Alabaster

Set Descending Direction
View as Grid List

20 Items

per page
Set Descending Direction
View as Grid List

20 Items

per page

Story About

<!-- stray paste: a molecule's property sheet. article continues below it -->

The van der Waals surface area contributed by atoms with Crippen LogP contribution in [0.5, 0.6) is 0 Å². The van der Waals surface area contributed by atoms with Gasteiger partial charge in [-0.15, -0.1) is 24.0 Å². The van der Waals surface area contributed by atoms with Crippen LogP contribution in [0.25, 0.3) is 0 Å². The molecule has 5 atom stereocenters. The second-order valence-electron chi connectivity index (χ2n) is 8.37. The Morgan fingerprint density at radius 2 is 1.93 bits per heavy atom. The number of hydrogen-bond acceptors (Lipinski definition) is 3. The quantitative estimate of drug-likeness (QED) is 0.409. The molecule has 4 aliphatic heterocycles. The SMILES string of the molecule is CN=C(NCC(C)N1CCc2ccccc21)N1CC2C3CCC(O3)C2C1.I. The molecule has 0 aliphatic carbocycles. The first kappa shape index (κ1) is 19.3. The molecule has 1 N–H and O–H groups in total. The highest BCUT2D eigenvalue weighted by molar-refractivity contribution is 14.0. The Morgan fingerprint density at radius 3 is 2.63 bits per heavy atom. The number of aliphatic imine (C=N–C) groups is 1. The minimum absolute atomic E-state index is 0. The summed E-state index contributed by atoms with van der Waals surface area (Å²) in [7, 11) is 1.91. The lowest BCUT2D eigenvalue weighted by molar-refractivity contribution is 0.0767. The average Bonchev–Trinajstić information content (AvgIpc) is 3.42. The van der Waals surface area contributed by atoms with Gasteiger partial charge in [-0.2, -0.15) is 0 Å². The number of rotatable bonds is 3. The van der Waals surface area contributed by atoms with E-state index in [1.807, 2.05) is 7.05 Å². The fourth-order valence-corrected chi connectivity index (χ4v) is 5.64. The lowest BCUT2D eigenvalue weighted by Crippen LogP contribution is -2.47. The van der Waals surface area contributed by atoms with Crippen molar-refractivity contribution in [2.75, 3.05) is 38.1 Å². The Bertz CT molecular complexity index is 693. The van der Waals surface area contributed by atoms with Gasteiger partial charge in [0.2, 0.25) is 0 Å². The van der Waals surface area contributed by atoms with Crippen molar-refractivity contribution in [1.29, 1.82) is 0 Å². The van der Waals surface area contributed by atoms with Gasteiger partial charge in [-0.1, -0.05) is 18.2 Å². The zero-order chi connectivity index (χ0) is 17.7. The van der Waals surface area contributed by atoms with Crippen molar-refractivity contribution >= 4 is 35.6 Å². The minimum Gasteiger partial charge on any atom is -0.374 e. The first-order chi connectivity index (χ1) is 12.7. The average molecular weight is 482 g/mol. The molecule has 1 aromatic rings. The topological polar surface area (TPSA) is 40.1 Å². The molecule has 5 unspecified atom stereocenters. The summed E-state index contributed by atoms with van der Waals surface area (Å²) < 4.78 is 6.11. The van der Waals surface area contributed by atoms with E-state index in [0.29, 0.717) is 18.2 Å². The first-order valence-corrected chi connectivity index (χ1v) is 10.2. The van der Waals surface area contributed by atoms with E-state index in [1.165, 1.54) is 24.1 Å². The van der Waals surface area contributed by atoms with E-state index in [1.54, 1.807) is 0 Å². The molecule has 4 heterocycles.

The use of alabaster in Egypt dates back to the Pharaonic era of Egyptian history. The ancient Egyptians used this beautiful material for a myriad of purposes. It was used in making basic household objects, sacrificial items and funerary purposes such as for canopic jars or sarcophagi. Some of the most ornate and luxurious alabaster artifacts were unearthed with the discovery of King Tutankhamun’s tomb. A wide range of items made of stunning Egyptian alabaster were buried with the infamous king. Of them were beautiful alabaster perfume jars! Ancient Alabaster from Egypt and the Near East is of the calcite variety. It was mined out of stalactites and stalagmites. It is also mined out of travertine deposits in limestone caverns, which are found abundantly near El-Suez in Egypt. Many ancient quarries have been found in this region. The name alabaster is believed to have derived from the Ancient Egyptian “a-labaste”, a term referring to the goddess Bastet. She is typically depicted as a lioness and her figure would often sit on the top of alabaster items. Alabaster was used for a variety of different items, from small vessels to carry perfumes, to burial items, to sculptures and tombs. It was a highly-versatile material due to its soft and easily malleable texture as well as its natural white color with natural colored veins. It was popular for making altarpieces and even small reliefs. In Ancient Egypt, the most common type of jar or vessel was made out of alabaster. Alabaster jars are among some of the most commonly found ancient Egyptian artifacts. Alabaster jars were used as containers for cosmetic products or just for decorative purposes. Many ancient peoples from Egypt to Mesopotamia used alabaster for home decor as it was not difficult to carve and was used as a less expensive alternative to marble. In the early dynastic period, the ancient Egyptians employed alabaster as a minor building material for lining walls. It was used primarily for tiny objects such as statues, shawabti figurines, vases of many shapes and forms, kitchenware and even altar tables. Usually alabaster was not used for making larger objects but there are a few instances of it being used in shrines, large statues and even embalming beds. However, by the Middle Kingdom, alabaster was quarried at Hatnub and was used as material for massive statues. Alabaster grew in popularity and use by the time of the New Kingdom. Alabaster was incorporated into almost every facet of life. Here at Swan Bazaar we have a range of alabaster antiques made in the style of the ancient Egyptians. Alabaster was popular in ancient Egypt for vases, urns and ornaments. We offer a wide array of pharaonic-style items ranging from statues to bowls and dishes and even decorative items such as statues or vases, just as the ancient Egyptian would have had. We have a beautiful assortment of Egyptian antiques for sale that capture the simplicity and beauty of ancient Egyptian craftsmanship and ingenuity. Alabaster was often used to make altarpieces. One of the most popular symbols to come out of ancient Egypt is the scarab beetle. We offer a variety of beautiful, hand-carved scarab beetles made of the finest ancient Egyptian alabaster stone. Scarab beetles were popular amulets and impressions seal in ancient Egypt. It is an ancient sacred symbol of immortality, resurrection, transformation and protection. The scarab beetle was one of the most significant religious symbols in ancient Egypt, associated with the mighty sun god, Ra. The Egyptians viewed the scarab as a symbol of renewal and rebirth. The beetle was associated closely with the sun god because it rolls large balls of dung to lay their eggs, a behavior that the Egyptians thought resembled the progression of the sun through the sky from east to west. Each scarab beetle we offer is unique in its own way. They are handmade by small Egyptian families in Luxor, where the use of alabaster is still popular until today. These delicately-carved scarab beetles come in a wide range of stunning colors and are ornamented with holy inscriptions or other sacred motifs and symbols such as the key of life. Alabaster was used to make a variety of small items like statues and figurines. Here at Swan Bazaar, we are following in that tradition and offer a large variety of different alabaster statues of the most important gods, kings and symbols from antiquity. We have statues celebrating Queen Nefertiti, the mighty god Horus, the revered god Anubis, Baster, Hathor, obelisks, the great sphinx and much more. We also offer a wide range of kitchenware and decorative vases all handmade from magnificent alabaster. Our vintage bowls and plates come in a variety of rich, vibrant colors with a pharaonic flare. Moreover, we have all types of rare, beautiful vases. Some are simply carved such as our wide neck Rustic Handmade Alabaster vase, with the beautiful veins of the alabaster as the main star. Other are more intricate such as our Royal Ancient Egyptian Style Alabaster Vase, which is decorated with delicately-painted scenes reminiscent of ancient Egyptian murals and is engraved on both sides with the ankh or key of life, which is representative of eternal life in Ancient Egypt. By purchasing these unique handmade vases, you are not only owning a piece of history but you are also supporting a small local art form in Egypt. The native artists who handmade all these beautiful alabaster items infuse the authenticity of their cultural heritage into their handmade artistic products, which ensures the originality and uniqueness of each item we offer. This alabaster items are an expression of their love to the richness and beauty of their country’s history. We have a wide variety of stunning alabaster items, all inspired by ancient Egyptian practices and techniques. Each item is unique and represent different periods of Egyptian innovation and creativity. Alabaster was one of the ancient Egyptians most widely used materials and is still a largely popular stone, used today in modern Egypt.